Growing up, my mother always scoffed at me when I played with my food. I would segregate the food into zones; “like” & “dislike” and made mountains of rice around the plate. They even had structured roadways in between. Quite elaborate -might I add. The objective, was to push all the “disliked” items away to the sides thus pretending to show a clean plate before I was excused from the table. In actuality- it never worked!
Then a dog arrived- Snuggy who snuggly fit below the dining table at meal time. To me he was godsent thank to his vacuuming abilities of moping up ‘mistakenly’ fallen food off the floor. Welcome the Dog-bin (yes I invented that word….does anyone know how to trademark it?)
I was thrilled to receive a call from the dynamic duo (No,NOT Batman and Robin- champagne with Wayne will follow shortly someday, *wishful thinking*) who run a posh swanky restaurant- A Reverie in the northern belt of Goa. Known for their creativity and love for all things unique I decided to accept the invite with gusto having been told the dining concept was a playdate with ones food. Payback to the folk after all these years.
The objective clear; a blend of world cuisine on a plate (7 course meal to be precise over a multitude of dishes) delicately infused with local Indian flavor and panache. A creative marriage in the making perhaps?
Case in point the affair of the Indian pakora & the taco all the way from Mexico. Sounds absurd, you say? Quite the contrary.
If any of you have had the experience of driving behind trucks on the highways of India they have a phrase commonly plastered on the rear HORN-OK-PLEASE. The purpose of the phrase is to alert the driver of the vehicle approaching from behind to sound their horn in case they wished to overtake. The history of this phrase unknown; however there are multiple theories. In the early days all the good carrier trucks were manufactured by the TATA Group which had a brand of detergent- ‘OK’ which they cleverly advertised on the rear of their trucks by painting them. It had a symbol of the lotus. Quite effective free publicity might I add. Another theory states that the blackout on lights during the Second World War, if a car had to overtake a lorry at night, it had to honk. For this purpose, there used to be a red light under the truck which the driver would switch on to signal it was OK to overtake. It was the OK in the middle that would light up.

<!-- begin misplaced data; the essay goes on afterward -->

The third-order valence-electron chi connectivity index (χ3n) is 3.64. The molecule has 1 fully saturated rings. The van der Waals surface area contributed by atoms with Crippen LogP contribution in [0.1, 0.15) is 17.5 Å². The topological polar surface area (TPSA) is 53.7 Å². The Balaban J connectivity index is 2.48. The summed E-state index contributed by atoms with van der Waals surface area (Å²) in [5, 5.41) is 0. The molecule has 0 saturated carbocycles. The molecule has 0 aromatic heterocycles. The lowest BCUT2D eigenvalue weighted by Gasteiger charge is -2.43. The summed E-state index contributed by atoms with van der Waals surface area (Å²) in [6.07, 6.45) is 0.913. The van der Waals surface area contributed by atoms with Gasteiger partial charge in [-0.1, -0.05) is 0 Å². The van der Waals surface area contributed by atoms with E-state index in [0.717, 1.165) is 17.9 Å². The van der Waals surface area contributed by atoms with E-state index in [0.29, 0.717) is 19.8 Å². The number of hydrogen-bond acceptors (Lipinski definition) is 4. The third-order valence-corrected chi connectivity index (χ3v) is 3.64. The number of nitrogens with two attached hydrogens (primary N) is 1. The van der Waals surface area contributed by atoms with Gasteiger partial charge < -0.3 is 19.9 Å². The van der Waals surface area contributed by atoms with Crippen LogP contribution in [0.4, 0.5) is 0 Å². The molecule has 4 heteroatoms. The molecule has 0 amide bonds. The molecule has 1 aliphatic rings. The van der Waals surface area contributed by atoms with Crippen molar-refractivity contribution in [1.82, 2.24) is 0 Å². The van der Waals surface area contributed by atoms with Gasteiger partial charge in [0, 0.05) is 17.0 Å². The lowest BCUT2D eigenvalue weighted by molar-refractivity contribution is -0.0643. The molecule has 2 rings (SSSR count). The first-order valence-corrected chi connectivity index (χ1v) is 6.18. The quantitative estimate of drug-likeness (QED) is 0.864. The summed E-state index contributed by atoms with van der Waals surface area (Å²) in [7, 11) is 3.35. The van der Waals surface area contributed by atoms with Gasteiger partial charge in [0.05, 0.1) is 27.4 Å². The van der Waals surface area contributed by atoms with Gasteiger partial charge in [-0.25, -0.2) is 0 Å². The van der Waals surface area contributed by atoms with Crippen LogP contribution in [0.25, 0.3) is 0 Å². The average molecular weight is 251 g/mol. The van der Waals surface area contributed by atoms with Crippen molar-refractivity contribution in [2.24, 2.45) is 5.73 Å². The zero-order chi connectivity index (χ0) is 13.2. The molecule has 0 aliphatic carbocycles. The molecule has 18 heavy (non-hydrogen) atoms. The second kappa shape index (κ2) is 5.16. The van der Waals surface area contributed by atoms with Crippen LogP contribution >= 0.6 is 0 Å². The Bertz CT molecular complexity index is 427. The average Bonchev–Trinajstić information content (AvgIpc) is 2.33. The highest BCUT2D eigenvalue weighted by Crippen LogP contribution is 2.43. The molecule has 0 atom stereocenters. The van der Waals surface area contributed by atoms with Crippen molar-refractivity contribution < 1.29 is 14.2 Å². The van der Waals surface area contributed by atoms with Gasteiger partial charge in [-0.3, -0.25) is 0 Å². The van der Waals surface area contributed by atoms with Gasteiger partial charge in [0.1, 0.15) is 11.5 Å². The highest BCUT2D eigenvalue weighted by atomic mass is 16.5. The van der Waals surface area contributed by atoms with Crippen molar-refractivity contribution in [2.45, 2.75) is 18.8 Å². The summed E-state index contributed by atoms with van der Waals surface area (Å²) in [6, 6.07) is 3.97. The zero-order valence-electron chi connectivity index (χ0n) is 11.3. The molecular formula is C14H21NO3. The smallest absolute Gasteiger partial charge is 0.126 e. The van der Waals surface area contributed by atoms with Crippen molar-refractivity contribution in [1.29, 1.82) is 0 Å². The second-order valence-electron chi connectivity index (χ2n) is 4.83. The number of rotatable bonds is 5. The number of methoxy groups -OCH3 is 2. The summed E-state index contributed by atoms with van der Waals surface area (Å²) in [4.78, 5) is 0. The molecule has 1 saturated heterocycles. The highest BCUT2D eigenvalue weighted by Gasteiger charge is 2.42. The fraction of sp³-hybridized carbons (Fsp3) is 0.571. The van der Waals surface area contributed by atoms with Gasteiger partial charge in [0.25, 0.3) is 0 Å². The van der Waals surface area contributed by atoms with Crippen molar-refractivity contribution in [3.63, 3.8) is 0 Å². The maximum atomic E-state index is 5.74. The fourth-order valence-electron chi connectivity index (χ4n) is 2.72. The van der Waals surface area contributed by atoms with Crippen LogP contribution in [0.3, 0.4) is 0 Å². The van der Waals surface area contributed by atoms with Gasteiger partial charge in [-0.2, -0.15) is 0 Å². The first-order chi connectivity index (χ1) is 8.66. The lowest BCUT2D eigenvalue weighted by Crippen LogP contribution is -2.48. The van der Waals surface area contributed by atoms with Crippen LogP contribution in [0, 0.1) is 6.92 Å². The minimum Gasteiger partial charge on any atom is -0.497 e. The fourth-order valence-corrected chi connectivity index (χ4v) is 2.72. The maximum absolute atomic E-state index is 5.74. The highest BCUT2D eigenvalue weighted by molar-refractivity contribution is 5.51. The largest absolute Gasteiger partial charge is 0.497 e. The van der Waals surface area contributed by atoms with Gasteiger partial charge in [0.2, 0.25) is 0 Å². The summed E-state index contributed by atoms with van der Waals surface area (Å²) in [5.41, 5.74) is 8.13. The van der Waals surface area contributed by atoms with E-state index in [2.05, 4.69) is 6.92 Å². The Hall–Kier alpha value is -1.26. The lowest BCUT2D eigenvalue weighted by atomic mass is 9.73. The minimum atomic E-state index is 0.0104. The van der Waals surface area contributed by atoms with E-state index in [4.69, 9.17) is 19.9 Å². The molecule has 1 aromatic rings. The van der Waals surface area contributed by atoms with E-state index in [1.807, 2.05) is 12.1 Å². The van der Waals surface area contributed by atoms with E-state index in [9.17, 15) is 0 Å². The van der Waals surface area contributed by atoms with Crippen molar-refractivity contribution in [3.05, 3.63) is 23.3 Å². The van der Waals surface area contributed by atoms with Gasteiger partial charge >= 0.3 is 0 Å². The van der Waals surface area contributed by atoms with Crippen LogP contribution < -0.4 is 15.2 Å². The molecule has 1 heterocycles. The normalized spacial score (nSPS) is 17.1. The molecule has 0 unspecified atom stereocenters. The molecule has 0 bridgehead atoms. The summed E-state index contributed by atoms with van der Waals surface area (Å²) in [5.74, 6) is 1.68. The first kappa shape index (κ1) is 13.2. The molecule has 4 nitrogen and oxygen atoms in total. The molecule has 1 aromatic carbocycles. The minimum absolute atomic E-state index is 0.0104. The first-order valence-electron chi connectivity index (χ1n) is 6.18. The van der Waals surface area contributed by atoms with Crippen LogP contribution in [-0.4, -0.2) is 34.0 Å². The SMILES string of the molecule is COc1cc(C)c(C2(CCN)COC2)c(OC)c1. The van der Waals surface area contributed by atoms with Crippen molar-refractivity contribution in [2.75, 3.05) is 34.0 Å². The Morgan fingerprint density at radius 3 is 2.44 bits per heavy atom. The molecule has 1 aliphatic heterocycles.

So what business does a Taco have with a Indian pakora? After all a taco is a traditional Mexican dish composed of a tortilla folded/wrapped around a filling primarily beef,pork,chicken,seafood, vegetables and cheese to name a few allowing for great versitality and variety. Much similar to the Indian naan, might I add which is a common staple diet bread used by many households. Whilst the bhaji or pakora- a fried fritter snack often comprising of onions,eggplant, potato, spinach being the usual suspects dipped in batter of gram flour and then deep fried generally used as a accompaniment with a nice hot cup of tea- I really couldn’t place the unison.
While quizzical at the moment – is also interesting to note the presentation of the dish sans any utensils. The taco back home in Mexico follows the similar custom and is accompanied by multiple garnishes; salsa,avocado,guacamole, cilantro, minced meats, onions and lettuce (now you understand the versitality of it all?) Trivia: it is one of the most popular street foods in Mexico and is never eaten as a main meal; they are generally eaten before midday or late in the evening.The origin of this word is in dispute with some saying its derived from the Nahuatl while others from various Spanish phrases.
All said and done it brought out the kid in me. I played with that truck like there was no tomorrow not to mention the crunchy bites of the beer battered kandha bhajiya (onion pakoras) interspersed as a gentle afterthought.
Snuggy this is one meal i wouldn’t send your way. No offense pup. Look at me now Mum- I’m still playing with my food.